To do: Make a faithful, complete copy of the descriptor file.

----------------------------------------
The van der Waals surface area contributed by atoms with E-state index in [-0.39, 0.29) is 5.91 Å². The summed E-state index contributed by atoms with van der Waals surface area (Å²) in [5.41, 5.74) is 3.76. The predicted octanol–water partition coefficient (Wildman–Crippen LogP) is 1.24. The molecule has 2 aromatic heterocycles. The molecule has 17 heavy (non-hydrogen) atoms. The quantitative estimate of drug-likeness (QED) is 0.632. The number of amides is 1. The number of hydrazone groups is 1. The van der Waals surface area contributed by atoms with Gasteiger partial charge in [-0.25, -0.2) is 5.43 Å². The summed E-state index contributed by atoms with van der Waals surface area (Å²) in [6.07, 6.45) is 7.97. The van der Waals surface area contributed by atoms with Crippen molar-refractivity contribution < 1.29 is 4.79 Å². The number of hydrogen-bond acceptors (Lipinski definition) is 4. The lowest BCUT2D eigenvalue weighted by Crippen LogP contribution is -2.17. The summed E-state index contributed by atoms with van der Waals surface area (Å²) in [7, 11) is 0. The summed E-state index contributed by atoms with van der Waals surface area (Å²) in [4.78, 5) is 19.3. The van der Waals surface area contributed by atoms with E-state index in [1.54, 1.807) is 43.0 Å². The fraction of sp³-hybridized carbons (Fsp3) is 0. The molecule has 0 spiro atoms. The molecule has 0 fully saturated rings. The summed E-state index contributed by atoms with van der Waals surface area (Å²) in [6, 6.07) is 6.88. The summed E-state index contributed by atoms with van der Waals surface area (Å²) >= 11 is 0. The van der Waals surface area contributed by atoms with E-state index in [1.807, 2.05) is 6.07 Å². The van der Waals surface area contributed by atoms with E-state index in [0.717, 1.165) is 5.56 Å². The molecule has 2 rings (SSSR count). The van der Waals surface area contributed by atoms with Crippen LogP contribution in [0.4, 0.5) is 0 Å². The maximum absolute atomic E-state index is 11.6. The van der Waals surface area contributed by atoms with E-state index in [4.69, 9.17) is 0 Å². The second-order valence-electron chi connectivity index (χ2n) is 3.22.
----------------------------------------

The van der Waals surface area contributed by atoms with E-state index in [-0.39, 0.29) is 5.91 Å². The summed E-state index contributed by atoms with van der Waals surface area (Å²) in [5.41, 5.74) is 3.76. The predicted octanol–water partition coefficient (Wildman–Crippen LogP) is 1.24. The molecule has 2 aromatic heterocycles. The molecule has 17 heavy (non-hydrogen) atoms. The quantitative estimate of drug-likeness (QED) is 0.632. The number of amides is 1. The number of hydrazone groups is 1. The van der Waals surface area contributed by atoms with Gasteiger partial charge in [-0.25, -0.2) is 5.43 Å². The summed E-state index contributed by atoms with van der Waals surface area (Å²) in [6.07, 6.45) is 7.97. The van der Waals surface area contributed by atoms with Crippen molar-refractivity contribution < 1.29 is 4.79 Å². The number of hydrogen-bond acceptors (Lipinski definition) is 4. The lowest BCUT2D eigenvalue weighted by Crippen LogP contribution is -2.17. The summed E-state index contributed by atoms with van der Waals surface area (Å²) in [7, 11) is 0. The summed E-state index contributed by atoms with van der Waals surface area (Å²) in [4.78, 5) is 19.3. The van der Waals surface area contributed by atoms with E-state index in [1.54, 1.807) is 43.0 Å². The fraction of sp³-hybridized carbons (Fsp3) is 0. The molecule has 0 spiro atoms. The molecule has 0 fully saturated rings. The summed E-state index contributed by atoms with van der Waals surface area (Å²) in [6, 6.07) is 6.88. The summed E-state index contributed by atoms with van der Waals surface area (Å²) >= 11 is 0. The van der Waals surface area contributed by atoms with E-state index in [1.807, 2.05) is 6.07 Å². The van der Waals surface area contributed by atoms with E-state index in [0.717, 1.165) is 5.56 Å². The molecule has 2 rings (SSSR count). The van der Waals surface area contributed by atoms with Crippen LogP contribution in [0.4, 0.5) is 0 Å². The maximum absolute atomic E-state index is 11.6. The van der Waals surface area contributed by atoms with E-state index in [4.69, 9.17) is 0 Å². The second-order valence-electron chi connectivity index (χ2n) is 3.22.